(iii) all appropriations for existing asset replacement be regarded as provision for depreciation and part of ordinary annual services.

In 2004 the Senate determined a matter relating to the classification of payments to international organisations, on the recommendation of the Appropriations and Staffing Committee (41st report of the committee, PP 360/2004; 8/12/2004, J.273).

In March 2005 two appropriation bills were presented to replenish money spent by departments and agencies on relief for the victims of the 2004 tsunami. One of the bills purported to be for the ordinary annual services, but as the expenditure could not possibly be ordinary annual services expenditure, both bills were treated as amendable bills (15/3/2005, J.499-500). The Northern Territory Emergency Response package of bills repeated this anomaly (17/8/2007, J.4254), as did bills to cover expenditure on an equine influenza outbreak (14/2/2008, J.152). See also statement by the Chair of Committees in relation to the Appropriation (Regional Telecommunications Services) Bill 2005-2006, SD, 14/9/2005, p. 37.

These instances indicated that the Department of Finance and Administration appeared to be taking a position that ordinary annual services include anything it regarded as falling within vaguely-expressed outcomes of departments, including new policy proposals, a position quite contrary to the compact of 1965 and subsequent Senate determinations (see Report No. 25 of 2005-06 of the Auditor-General, pp 40-41; Appropriations and Staffing Committee, Annual Report 2005-06, PP 157/2006; Annual Report 2006-07, PP 138/2007; report of Finance and Public Administration Committee on annual reports, PP 206/2007; report on additional estimates 2007-08, PP 230/2008; Appropriations and Staffing Committee, 45th Report, PP 148/2008: this report called for a return to the position formerly agreed between the Senate and the government).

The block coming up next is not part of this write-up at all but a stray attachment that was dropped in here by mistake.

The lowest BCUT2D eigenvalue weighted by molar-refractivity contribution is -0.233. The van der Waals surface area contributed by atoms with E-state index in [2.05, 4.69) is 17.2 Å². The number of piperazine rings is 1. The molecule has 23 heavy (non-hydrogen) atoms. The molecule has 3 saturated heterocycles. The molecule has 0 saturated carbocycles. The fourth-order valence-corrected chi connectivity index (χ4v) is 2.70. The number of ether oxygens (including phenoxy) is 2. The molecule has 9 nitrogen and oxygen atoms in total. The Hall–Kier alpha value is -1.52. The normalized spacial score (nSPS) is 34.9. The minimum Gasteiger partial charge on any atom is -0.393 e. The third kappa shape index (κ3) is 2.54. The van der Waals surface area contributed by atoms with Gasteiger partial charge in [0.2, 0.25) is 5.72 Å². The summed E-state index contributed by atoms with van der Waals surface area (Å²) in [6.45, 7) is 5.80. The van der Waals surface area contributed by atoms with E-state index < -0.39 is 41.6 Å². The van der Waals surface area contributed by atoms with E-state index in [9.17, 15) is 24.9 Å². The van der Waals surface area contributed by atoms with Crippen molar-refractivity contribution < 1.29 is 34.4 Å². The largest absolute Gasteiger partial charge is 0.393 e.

An amendment passed on 20 March 2008 to the motion for the second reading of the 2007-08 additional appropriation bills drew attention to the reports of the Senate committees on this issue, and called upon the government to resolve it (J.322). At the time of writing it remained unresolved. (See Supplement)

During the debate leading up to the Compact of 1965, it was pointed out that appropriations for the two Houses of the Parliament should not be regarded as ordinary annual services of the government, or, indeed, services of the government, and it was recommended that they be contained in a separate bill. This recommendation was not put into effect until 1982, when a separate parliamentary appropriations bill was introduced as a result of the recommendations of the Senate Select Committee on Parliament’s Appropriations and Staffing (see under Parliamentary appropriations, below).

For amendments of an annual appropriation bill not for the ordinary annual services, see 30/11/1995, J.4320-1; 24/6/2004, J.3697-8.